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I am reading through the Public Review Draft of the Web Beans specification (JSR-299) and I am wondering why it is so 'tightly coupled' to JSF?

Especially the Conversation Context seems only be specified for JSF.

I understand, that it is a goal of WebBeans to integrate JSF and EJB3. But would it not make sense to specify the concept of conversations on a more general level (maybe for Servlets in general and not for a specific web framework)?

Is there any technical reason for this? I think it can hardly be, because Seam (which is some Kind of WebBeans-Prototype) does also support Wicket and provides the concept of conversations.

I think it would be helpful to have a Conversation Scope on Servlet level (injecting of conversation-scoped beans into servlets). In my understanding, this is not the case with the ciurrent specification (see chapter 8.5.4). Or am I misinterpreting something here ...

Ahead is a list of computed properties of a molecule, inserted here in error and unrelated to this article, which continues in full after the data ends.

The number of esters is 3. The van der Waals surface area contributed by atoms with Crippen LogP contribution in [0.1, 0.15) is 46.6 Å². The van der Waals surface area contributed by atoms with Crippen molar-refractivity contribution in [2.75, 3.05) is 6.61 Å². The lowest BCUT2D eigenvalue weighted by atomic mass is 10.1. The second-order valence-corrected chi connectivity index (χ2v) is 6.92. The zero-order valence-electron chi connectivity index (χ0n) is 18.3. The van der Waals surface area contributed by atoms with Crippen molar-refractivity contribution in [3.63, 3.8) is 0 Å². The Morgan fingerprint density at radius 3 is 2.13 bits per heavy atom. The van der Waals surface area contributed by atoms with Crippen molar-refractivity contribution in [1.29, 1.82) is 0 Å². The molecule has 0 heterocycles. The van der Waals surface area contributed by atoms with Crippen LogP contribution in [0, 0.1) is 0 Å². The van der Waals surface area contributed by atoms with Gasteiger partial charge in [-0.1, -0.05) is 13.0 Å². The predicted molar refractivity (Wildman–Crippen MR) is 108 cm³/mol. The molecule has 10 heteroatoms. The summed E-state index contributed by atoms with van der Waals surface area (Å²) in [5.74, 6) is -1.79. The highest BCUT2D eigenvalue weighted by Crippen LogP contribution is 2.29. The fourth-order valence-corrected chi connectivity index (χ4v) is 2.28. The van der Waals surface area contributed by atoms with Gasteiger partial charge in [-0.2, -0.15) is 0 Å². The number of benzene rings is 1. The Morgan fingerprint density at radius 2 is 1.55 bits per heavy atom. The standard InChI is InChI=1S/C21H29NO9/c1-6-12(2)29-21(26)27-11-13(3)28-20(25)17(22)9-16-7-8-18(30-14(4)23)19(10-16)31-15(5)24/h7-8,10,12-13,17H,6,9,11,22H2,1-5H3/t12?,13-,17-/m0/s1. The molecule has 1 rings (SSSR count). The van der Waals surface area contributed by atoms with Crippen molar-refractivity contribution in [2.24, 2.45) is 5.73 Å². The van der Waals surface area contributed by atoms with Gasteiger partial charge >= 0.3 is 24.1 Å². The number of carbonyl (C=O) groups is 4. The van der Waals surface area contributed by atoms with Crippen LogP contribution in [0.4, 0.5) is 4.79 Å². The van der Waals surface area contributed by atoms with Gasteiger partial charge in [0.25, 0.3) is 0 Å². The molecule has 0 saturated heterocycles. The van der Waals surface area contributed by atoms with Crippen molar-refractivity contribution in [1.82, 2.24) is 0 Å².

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2 Answers 2

up vote 1 down vote accepted

Just found this today. The reason why the ConversationScope is JSF based is simply because JSF is the standard UI framework for Java EE!

Beside this, most of the JSR-299 containers can provide Conversations for other UI technologies like e.g. Wicket too.

Otoh you can easily create your own Scopes which are even portable.

LieGrue, strub

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I think it's soley down to Gavin King picking JSF as his view technology for Seam and him pushing through the JSR as spec lead.

Clearly conversations go wider - for instance, Spring custom scopes have a facility for providing conversations:

http://static.springframework.org/spring/docs/2.5.x/api/org/springframework/beans/factory/config/Scope.html

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